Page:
AI, automation and women

As artificial intelligence becomes an increasing part of our lives, what does the expansion of technology mean for the futures of women?

Professor Leah Ruppanner and Dr Brendan Churchill, University of Melbourne

Professor Leah RuppannerDr Brendan Churchill

Published 7 March 2023

So much of the debate around the future of work has us thinking far into the future– to workplaces unimaginable and to jobs that very few of us feel we are qualified for at present. But the future of work is here and now.

To take but just one example, algorithms: our lives and day-to-day experiences are mitigated and managed by algorithms, sorting out where we eat, what we buy, who we date and where we go. Algorithms are also at the heart of ‘apps’.

Our lives and day-to-day experiences are mitigated and managed by algorithms. Picture: Getty Images

We have seen an ‘appification’ of basic needs and services. When we encounter a problem, we turn to our apps. Transport? Uber. Home repairs? Airtasker. Where to go for dinner? Yelp.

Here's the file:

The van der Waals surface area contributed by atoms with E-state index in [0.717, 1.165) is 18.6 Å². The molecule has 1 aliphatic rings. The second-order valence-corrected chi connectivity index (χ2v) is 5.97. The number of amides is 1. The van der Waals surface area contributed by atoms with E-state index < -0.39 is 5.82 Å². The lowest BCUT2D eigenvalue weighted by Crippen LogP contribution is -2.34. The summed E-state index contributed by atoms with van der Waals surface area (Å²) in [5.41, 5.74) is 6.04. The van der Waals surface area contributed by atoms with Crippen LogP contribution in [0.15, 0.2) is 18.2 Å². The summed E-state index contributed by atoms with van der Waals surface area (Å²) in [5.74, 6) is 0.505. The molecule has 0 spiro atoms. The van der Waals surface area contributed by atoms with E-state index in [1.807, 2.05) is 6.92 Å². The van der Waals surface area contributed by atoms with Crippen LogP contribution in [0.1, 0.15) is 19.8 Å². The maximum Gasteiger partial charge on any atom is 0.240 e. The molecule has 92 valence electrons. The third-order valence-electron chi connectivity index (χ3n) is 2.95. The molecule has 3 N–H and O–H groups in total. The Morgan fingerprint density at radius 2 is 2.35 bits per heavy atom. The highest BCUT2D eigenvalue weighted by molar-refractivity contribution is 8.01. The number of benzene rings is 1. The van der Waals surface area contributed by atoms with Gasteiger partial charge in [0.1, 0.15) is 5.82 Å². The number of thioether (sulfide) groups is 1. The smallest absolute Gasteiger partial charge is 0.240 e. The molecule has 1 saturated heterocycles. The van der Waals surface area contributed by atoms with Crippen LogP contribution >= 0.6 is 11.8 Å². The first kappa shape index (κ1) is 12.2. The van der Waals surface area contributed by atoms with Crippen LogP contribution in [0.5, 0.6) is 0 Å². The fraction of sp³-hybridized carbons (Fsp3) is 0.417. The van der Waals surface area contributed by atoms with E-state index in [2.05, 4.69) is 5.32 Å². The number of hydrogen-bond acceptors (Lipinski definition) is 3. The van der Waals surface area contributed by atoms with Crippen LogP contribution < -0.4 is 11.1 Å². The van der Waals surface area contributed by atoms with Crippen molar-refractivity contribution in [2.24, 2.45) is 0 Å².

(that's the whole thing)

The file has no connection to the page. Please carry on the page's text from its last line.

The pervasiveness of this technology is so profound that even governments are turning to apps to provide services, like assistance for the unemployed.

The almost seamless integration of technology into our lives means that the future is here and that ‘the future’ will probably mean more integration of automation and artificial intelligence into our everyday lives.

In light of this, it’s important to ask: what does the expansion and uptake of these technologies mean for the future of work? And what does it mean for the futures of women?

Automation and artificial intelligence

Artificial intelligence and automation are used all the time in popular lexicon but without a clear distinction. So, let’s clear it up here.

Automation is taking existing tasks that had historically been done by humans and having them done by a machine.

Automation and artificial intelligence are bringing revolutionary change to the workforce. Picture: Getty Images